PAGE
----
Andrew Von Lossow has been involved in golf for most of his 34 years and he’s come to a few realizations.
He prefers playing golf versus caddying at several of the nation’s finest courses. He prefers playing over practicing. He prefers tournament golf over just about everything else.
Von Lossow settled in Spokane about five years ago and it’s no coincidence his amateur career has flourished in that time frame. He’s in contention regularly at prominent amateur events as well as PGA Pacific Northwest Section tournaments. He’s making inroads at the United States Golf Association (USGA) level, teaming up with former Idaho Vandal Sean Langham to compete at the U.S. Amateur Four-Ball Championship last May in Birmingham, Alabama.
And last month, Von Lossow’s crowning achievement thus far – earning a spot in the U.S. Amateur as co-medalist with Canadian AJ Ewart at a qualifier at The Home Course in DuPont, Washington.
“I’d say it’s my biggest (accomplishment),” Von Lossow said. “Making sectionals for the U.S. Open was really cool, but the Amateur with the history and one of the original majors of the game, it’s pretty awesome.”
Von Lossow was surrounded by golf growing up in Seattle. His father, Jim, had a stint on the PGA Tour in 1979-80 and later operated a club fitting and repair shop inside the family home for decades. The younger Von Lossow played for Southwestern Oregon Community College and captured the 2009 NWAC individual title with rounds of 66-68 at Veterans Memorial G.C. in Walla Walla.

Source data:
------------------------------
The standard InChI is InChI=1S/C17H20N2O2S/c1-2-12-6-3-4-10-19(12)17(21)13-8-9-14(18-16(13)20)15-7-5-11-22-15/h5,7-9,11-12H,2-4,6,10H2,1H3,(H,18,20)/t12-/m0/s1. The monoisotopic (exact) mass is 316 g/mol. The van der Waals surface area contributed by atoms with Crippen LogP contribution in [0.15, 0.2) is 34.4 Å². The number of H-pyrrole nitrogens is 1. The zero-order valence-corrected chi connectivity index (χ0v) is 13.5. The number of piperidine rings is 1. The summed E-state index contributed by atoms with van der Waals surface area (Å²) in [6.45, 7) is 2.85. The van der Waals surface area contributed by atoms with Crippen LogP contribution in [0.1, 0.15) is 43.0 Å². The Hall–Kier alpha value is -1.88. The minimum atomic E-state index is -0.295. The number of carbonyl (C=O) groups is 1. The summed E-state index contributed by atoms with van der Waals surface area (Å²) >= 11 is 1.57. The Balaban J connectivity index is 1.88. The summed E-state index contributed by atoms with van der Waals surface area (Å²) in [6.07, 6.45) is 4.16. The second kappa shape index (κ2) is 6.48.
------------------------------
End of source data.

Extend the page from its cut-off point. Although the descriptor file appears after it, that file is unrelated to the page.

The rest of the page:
Von Lossow took a swing professionally on the Dakotas Tour in 2010, but soon returned to school at Eastern Washington, which didn’t have a golf team at that point, over walk-on offers from Idaho and Washington State.
“I suck at math,” Von Lossow cracked, “but I knew I needed extra help to (go to Idaho or WSU).”
Golf mostly took a back seat as he went to school and spent summers caddying at Yellowstone Club in Montana. That pattern – playing in tournaments occasionally while caddying in Montana, Nashville or at Gozzer Ranch near Lake Coeur d’Alene – continued for a few years after he finished at EWU in 2012.
Von Lossow’s parents moved to Spokane in 2017 and, after briefly living in Las Vegas, he followed suit shortly thereafter. The stability of residing in one location has done wonders for his game.
Von Lossow opened the Glen Cove Trading Company, which specializes in golf hats, shirts, apparel and other items, often for courses or tournaments in the Pacific Northwest. His business allows him flexibility to work odd hours and fine-tune his game, usually at Indian Canyon or Manito. He might spend early morning hours designing a new hat, hit the course for a round and then return to his computer to work in the evening.
“Getting back in, it started in 2018,” Von Lossow said. “I like striving to get better. I love the adrenaline and big crowds if people are around. It was, ‘Shoot, let’s see how good I can get.’ If you look at the history of the game, it’s cool to see how long you can play and know you can be competitive for a long time and not just have a short window.
“I’ve played in enough events to see how good players are. I can compete, I can hit the ball pretty well. It’s taken me awhile – I’d have moments with a good nine holes and then I’d cool off. I look at the incremental victories where you can build on it going forward. If I have a bad mindset, I’m done before I start.”